Carex woodii (Pretty Sedge)

Plant Info
Also known as: Wood's Sedge
Genus:Carex
Family:Cyperaceae (Sedge)
Life cycle:perennial
Origin:native
Habitat:part shade, shade; average to moist soil; rich woods, wooded slopes, talus slopes
Fruiting season:May - June
Plant height:12 to 18 inches
Wetland Indicator Status:GP: none MW: FAC NCNE: FACU
MN county distribution (click map to enlarge):Minnesota county distribution map
National distribution (click map to enlarge):National distribution map

Pick an image for a larger view. See the glossary for icon descriptions.

Detailed Information

Spikes: Flower shape: indistinct Cluster type: spike

[photo of flowering spikes] Separate staminate (male) and pistillate (female) spikes, with a single staminate spike up to 1 inch long at the tip of the stem. Below the staminate spike are 1 or 2 pistillate spikes, ¼ to 1 inch long, on slender, erect stalks and well separated from each other. At the base of each pistillate stalk is an erect, leaf-like bract that may or may not overtop the associated spike. Bract sheaths are long and loosely wrap the stem.

Leaves and stems: Leaf attachment: alternate Leaf type: simple

[photo of sheath and ligule] Leaves are alternate, flat, 1 to 3(-4) mm wide. Leaves of flowering stems are all near the base, erect to ascending and quite short. The blades of non-flowering stems are up to 10 inches long, mostly arching, and may appear to over-top the flowering stems. Leaf sheaths are straight across to concave at the tip, those near the base strongly red-purple and tightly wrapping the stem, becoming more loosely wrapping and whiter above. The ligule (membrane where the leaf joins the sheath) is about as wide as or wider than long.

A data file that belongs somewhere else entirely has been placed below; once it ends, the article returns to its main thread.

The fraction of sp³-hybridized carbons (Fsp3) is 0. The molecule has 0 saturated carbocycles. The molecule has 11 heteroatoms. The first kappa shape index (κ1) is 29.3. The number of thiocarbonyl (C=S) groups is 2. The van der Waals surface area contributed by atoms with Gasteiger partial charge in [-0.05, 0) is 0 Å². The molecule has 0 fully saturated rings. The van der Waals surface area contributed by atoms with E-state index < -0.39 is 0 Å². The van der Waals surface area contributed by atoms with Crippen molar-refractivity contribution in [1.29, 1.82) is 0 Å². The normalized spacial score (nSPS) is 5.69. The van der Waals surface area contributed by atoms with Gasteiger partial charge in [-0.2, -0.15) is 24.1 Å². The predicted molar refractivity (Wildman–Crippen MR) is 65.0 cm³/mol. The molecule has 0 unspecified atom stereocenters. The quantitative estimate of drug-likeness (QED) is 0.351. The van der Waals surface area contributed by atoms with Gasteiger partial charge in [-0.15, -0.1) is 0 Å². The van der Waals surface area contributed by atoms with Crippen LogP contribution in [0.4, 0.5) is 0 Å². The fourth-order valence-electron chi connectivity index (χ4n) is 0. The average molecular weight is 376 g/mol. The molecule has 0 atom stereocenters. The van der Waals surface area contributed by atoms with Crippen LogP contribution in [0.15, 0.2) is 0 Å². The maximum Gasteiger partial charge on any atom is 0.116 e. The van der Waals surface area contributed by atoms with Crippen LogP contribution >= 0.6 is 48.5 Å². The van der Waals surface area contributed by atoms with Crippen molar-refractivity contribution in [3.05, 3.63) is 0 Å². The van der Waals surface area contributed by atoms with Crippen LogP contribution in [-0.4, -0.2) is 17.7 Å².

[photo of basal sheaths] Bases are wrapped in a strongly red-tinged sheath that is not fibrous and is bladeless or nearly so. Stems are single, slender, erect to spreading, 3-sided, mostly smooth, and may elongate up to about 18 inches at maturity. Plants form loose to dense clumps and often form loose non-flowering colonies from long, shallow rhizomes.

Fruit: Fruit type: seed without plume

[photo of maturing spike] Fruit develops in mid to late spring, the pistillate spikes forming clusters of seeds (achenes), each wrapped in a casing (perigynium), subtended by a scale. Pistillate spikes each contain 6 to 15 fruits that are erect to ascending, usually loosely arranged on opposite sides of the stalk (2-ranked), less often more tightly packed and overlapping.

[photo of perigynia, scale and achene] Pistillate scales are oval to egg-shaped, blunt to pointed at the tip, translucent white to light brown to purplish-brown with a green midrib that sometimes extends to an awn, the scale body about as wide as the perigynia and half to nearly as long, the awn sometimes exceeding the perigynia. Perigynia are 2.5 to 4 mm long, 1 to 2 mm wide, green to brown at maturity, about 20-veined (best seen when dry), hairless, slightly inflated especially towards the base, 3-sided in cross-section, the body usually widest above the middle, with a minute, strongly bent, toothless beak at the tip. Achenes are 2 to 2.5 mm long, 3-sided in cross-section, yellowish-brown at maturity.

Notes: